Publications / Designing Medi-Cal Consumer Advisory Committees

Designing Medi-Cal Consumer Advisory Committees

Insights from a Survey of Medi-Cal Managed Care Plans

In February 2023, the California Department of Health Care Services (DHCS) announced the launch of its Medi-Cal Member Advisory Committee (MMAC) to make sure people enrolled in Medi-Cal, including many from historically marginalized communities, have an active voice in shaping DHCS policies and programs.

Historically, Medi-Cal managed care plans (MCPs) are required to maintain a community advisory committee (CAC) to inform cultural and linguistic services programs. To help inform the design of the MMAC, the Center for Health Care Strategies sent a survey to all 23 MCPs in the state to understand their practices, learn from their experiences, and identify promising approaches. This report presents findings from the 14 MCPs that responded.

Key findings include:

Composition and size. It is important to ensure the composition of CACs reflect the Medi-Cal population and that the groups are manageable in size. CAC members represent Medi-Cal enrollees from diverse backgrounds, locations, and experiences. CAC group sizes are between four and 185. CAC group size varies based on geographic region, county, and health plan.

Recruitment, onboarding, and term limits. MCPs need a multipronged approach to effectively recruit Medi-Cal enrollees for participation in CACs. Plans reported using (1) direct outreach to enrollees and through providers and community partners, (2) presentations to community-based partners, (3) the member handbook, (4) Medi-Cal member newsletters and/or direct mailings, (5) the MCP website and social media, and (6) referrals by current CAC members.

  • Compensation. All responding MCPs compensate participating CAC members. Stipend payments are the most popular (71%) method of compensation for Medi-Cal enrollees among the surveyed health plans, followed by travel/mileage reimbursement (50%), and gift cards and meals (each 43%)
  • Meeting structure. Consistency regarding meeting format, length, and cadence can go a long way in supporting members and accommodating their needs. Since the COVID-19 pandemic, CACs have pivoted to virtual meetings only or a combination of in-person and virtual meetings.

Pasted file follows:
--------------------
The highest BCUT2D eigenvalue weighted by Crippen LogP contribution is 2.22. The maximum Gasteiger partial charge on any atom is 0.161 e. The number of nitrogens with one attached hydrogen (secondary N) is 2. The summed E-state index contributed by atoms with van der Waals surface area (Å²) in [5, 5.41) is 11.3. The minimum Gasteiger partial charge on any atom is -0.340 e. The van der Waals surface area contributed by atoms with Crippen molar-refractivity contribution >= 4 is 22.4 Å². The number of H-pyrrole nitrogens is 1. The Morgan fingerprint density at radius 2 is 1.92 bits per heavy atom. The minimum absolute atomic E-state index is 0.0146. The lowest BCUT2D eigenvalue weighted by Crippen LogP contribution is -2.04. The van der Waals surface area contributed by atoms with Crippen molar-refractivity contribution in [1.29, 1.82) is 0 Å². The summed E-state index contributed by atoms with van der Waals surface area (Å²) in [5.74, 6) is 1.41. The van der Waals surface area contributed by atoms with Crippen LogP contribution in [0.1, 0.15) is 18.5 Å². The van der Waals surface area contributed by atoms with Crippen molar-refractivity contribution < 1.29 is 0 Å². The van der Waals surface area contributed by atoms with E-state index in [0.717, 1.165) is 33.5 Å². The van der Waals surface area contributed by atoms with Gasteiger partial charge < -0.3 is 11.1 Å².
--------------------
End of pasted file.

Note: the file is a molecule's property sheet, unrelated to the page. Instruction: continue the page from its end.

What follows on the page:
• Meeting facilitation and support. Meeting materials should be easy to understand, free from jargon and acronyms, written at a sixth-grade reading level to ensure readability, and translated into CAC members’ primary languages. Of the responding MCPs, 86% share accessible meeting materials at least one week before the meeting, and 93% have staff available to discuss questions or concerns ahead of each meeting.
  • Building trust. MCPs recognize they must earn the trust of CAC participants, and there are numerous ways trust can be built right away and strengthened over time. MCPs relayed the importance of building meaningful relationships, setting ground rules, and valuing member voices as integral to their approach.

A companion report, Medi-Cal Member Advisory Committee: Design Recommendations for the California Department of Health Care Services, presents results of a landscape assessment and literature review of the experiences of other types of CACs in California and other states as well as design recommendations for the MMAC.

About the Authors

Madeline Steward, MPH, CAPM, is program officer; Courtney Roman, MA, is senior program officer; and Kelly Church, MPH, is program associate at the Center for Health Care Strategies. The Center for Health Care Strategies (CHCS) is a policy design and implementation partner devoted to improving outcomes for people enrolled in Medicaid. CHCS supports partners across sectors and disciplines to make more effective, efficient, and equitable care possible for millions of people across the nation.

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